But what I do wonder, particularly where weightless is concerned, if this isn't actually a rather dangerous method of advertising, even with the tag. Our desperation to be thin must never, ever be underestimated. A fact that I think the companies responsible for paying these people are all too aware of. If you're that desperate to look like one of your heroes, is a tiny little hashtag really going to stop you from trying one last ditch attempt to look like them? 

'Why would they lie? Surely, to advertise it they must have used it at least once. What if it works for me? Surely it must be worth a try?' All these questions, these reassurances, these things that we tell ourselves. When the answer to our weightless dreams looks so easy and a person that you admire is offering it to you, you might as well try it, right?

Using detox tea as an example. I'd actually be inclined to make the following observation: this is the sort of brand who probably does not have a large pool of loyal, returning customers but rather a whole heap of women who decide to 'give it a go'. I've never tried the product myself but a friend, who did fall victim to the Insta-trap said that the tea itself might have actually worked, but only because it made her shit her brains out. Most of these products are just laxatives. It doesn't take a genius to work out that if you cant keep anything in your stomach for more than five minutes, you are pretty much guaranteed weight loss... in possibly the least healthy way possible. Word on the street is people have actually got pregnant after taking it, as their stomach is SO upset they shit the pill out before it's got time to work.... jussayin.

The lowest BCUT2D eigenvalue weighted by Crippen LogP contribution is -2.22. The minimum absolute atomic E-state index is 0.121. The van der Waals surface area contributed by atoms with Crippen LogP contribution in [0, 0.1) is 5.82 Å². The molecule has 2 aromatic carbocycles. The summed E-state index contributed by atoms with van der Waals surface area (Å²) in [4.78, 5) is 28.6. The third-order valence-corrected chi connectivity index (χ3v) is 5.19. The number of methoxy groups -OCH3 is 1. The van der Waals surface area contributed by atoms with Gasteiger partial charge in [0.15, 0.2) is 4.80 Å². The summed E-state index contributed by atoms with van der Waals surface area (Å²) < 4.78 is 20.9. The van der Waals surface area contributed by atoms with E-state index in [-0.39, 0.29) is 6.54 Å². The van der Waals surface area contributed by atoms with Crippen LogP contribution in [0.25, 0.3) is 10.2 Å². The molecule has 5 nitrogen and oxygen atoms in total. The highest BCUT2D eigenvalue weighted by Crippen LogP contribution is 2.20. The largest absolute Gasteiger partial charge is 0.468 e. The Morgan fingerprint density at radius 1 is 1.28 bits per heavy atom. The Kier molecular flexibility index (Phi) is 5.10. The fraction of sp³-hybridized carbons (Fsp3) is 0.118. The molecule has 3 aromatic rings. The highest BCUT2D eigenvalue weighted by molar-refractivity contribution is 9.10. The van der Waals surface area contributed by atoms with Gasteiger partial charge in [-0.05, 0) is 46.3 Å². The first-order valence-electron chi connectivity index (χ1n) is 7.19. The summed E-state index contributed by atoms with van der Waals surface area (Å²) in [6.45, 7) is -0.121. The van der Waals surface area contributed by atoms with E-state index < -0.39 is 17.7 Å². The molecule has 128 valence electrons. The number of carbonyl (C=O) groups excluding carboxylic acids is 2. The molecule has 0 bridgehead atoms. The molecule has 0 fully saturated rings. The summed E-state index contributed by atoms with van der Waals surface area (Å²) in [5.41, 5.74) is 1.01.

But in a world where *anyone* can be famous, at least on Instagram, this shit is inevitable. So Zoella with her 11 million Instagram followers says no to posting a photo with it, but that's no problem, because there are thousands of reality stars with 50k followers a pop who are more than ready to pick up the slack. It's easy money after all and is the very reason that so many people are opting to thrust themselves into the limelight. Two birds, one stone: Insta-Fame and easy money. 

People are quick to blame the rise in the #ad problem on bloggers, but I'm not sure that's right at all. Although it's hardly a secret that bloggers work with brands, relying mostly on this income to keep them afloat, I think it would be fair to say that *most* bloggers do have a degree of integrity behind what they post, this is their job remember, not just a byproduct of it. 

Paying someone to rep your brand is fair enough and so really is accepting the fee; girls' gotta eat. But I think it's very important that both the brand and the influencer start taking some responsibility for what they are sharing. 

Putting an Instagram model in one of your bikinis makes sense, paying them to wear your watch, same deal. But paying them to lie about their weightless methods in order to encourage hordes of insecure women and girls desperate to lose weight to buy a potentially dangerous product? That's got to stop.